12/18/2013 10:59 am ET Updated Feb 17, 2014

Opening the Gift of Obamacare

Although the conclusion of the open enrollment period for signing up for health care coverage through the individual marketplace had been extended to March 31, 2014, policies that had been adopted by applicants before the December deadline will begin to kick in on New Year's Day, 2014.

Many reports have recently been published claiming that everyone will have higher premiums as a result -- something that the president did not mention on his 2008 presidential campaign trail.

However, the myth that premiums will skyrocket nationwide is skewed to represent the worst possible scenario, not what will be the reality for the average American. The problem is that there are certain states with higher numbers of uninsured people. The higher ratio of the uninsured over the insured effects premium hikes borne by healthy people that will have to sign up for insurance in their respective states. Jennifer Agiesta and Ricardo Alonso-Zaldivar reported that 69 percent of Americans believe that their health insurance premiums will increase, but this statistic is presented in a fashion the precludes the possibility that it could be different from state to state - misleadingly implicating that the statistic is uniform nationwide, without any variance. Measuring the increase of premiums on a national scale does not accurately account for the differences among states. Therefore, the increase must be analyzed on a state-by-state basis to determine who is paying more, the same, and less for premiums. The state you inhabit determines the amount you will pay less or greater in premiums. That's right -- in states like Louisiana and New Mexico, premiums are expected to decrease for individual policy holders, while in states such as Florida, South Carolina, Kansas, Texas and Pennsylvania there will be no changes in premium costs. So when a reporter declares that the public perception of the effects of Obamacare on their personal premiums is dull without examining the intricacies of the effect, he essentially tolerates the ignorance of those who are polled and offers no consoling corrections to help bolster their spirits.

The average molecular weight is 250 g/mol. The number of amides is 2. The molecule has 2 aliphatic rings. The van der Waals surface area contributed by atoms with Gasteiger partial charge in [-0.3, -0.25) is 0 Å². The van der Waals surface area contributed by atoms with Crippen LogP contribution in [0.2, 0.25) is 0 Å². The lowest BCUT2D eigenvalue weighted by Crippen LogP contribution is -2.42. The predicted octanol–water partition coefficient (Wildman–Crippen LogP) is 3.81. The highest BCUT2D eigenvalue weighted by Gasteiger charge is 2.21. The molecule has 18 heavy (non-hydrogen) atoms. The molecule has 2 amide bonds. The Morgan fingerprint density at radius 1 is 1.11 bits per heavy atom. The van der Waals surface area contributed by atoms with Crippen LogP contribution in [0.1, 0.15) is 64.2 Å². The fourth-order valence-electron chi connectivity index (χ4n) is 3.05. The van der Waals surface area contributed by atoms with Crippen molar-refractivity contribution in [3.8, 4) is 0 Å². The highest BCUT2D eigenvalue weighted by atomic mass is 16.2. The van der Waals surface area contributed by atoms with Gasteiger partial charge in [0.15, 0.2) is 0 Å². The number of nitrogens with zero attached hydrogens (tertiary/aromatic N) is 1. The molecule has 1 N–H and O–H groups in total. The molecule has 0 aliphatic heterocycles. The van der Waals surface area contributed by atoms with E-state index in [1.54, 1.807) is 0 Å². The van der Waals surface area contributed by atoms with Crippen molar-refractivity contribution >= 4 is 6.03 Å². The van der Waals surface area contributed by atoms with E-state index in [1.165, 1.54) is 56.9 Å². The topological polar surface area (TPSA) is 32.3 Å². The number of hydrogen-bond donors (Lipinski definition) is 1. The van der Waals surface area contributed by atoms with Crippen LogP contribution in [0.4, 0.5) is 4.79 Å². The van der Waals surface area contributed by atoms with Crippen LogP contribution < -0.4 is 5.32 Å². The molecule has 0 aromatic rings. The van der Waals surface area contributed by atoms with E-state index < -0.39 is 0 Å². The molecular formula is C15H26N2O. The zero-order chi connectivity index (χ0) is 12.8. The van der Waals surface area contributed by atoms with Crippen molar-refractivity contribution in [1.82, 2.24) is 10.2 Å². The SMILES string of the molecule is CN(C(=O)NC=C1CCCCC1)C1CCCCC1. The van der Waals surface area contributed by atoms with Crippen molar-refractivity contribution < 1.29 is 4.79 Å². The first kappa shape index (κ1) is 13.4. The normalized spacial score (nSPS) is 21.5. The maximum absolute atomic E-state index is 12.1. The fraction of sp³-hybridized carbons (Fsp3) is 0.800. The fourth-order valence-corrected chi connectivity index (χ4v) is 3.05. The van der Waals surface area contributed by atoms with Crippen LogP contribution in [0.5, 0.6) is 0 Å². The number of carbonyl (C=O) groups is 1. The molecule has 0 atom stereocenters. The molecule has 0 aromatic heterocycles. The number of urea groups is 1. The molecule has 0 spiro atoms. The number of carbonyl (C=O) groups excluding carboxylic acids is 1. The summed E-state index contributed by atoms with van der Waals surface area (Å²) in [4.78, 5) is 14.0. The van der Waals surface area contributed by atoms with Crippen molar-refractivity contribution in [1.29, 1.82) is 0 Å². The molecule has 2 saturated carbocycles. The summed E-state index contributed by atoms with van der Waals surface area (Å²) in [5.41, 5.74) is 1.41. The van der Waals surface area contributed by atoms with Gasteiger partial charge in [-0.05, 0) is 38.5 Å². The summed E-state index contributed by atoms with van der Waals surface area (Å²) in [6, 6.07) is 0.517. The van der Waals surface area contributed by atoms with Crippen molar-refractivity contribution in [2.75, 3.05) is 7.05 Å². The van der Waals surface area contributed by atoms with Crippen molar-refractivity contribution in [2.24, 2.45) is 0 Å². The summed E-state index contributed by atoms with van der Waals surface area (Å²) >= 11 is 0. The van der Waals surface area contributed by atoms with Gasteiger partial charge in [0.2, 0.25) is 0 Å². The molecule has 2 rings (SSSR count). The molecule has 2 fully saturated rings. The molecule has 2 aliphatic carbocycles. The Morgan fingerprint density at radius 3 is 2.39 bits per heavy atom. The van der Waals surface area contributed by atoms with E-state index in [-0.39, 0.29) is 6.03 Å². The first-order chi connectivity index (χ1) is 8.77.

For informative purposes, let's for the moment assume that premiums will increase for most Americans. An often masked beauty of Obamacare is that it guarantees coverage of numerous new health protections and procedures that weren't covered across the board by all insurance corporations before 2010. Due to the expansion of coverage, the price of individual plans will naturally be more costly. Unfortunately, the most likely to assume this increase would be healthier people or those whose previous policies were more meager in the scope of things that would have been covered.

Sticking with our earlier assumption then, individual state reports of the hefty premium increases tend to exclude the looming decrease these premiums will experience once subsidies are factored in. Qualifying lower-income individuals, as well as people up to 400 percent of the poverty line, will be eligible for at least some subsidy that will help diminish the average cost of the premium.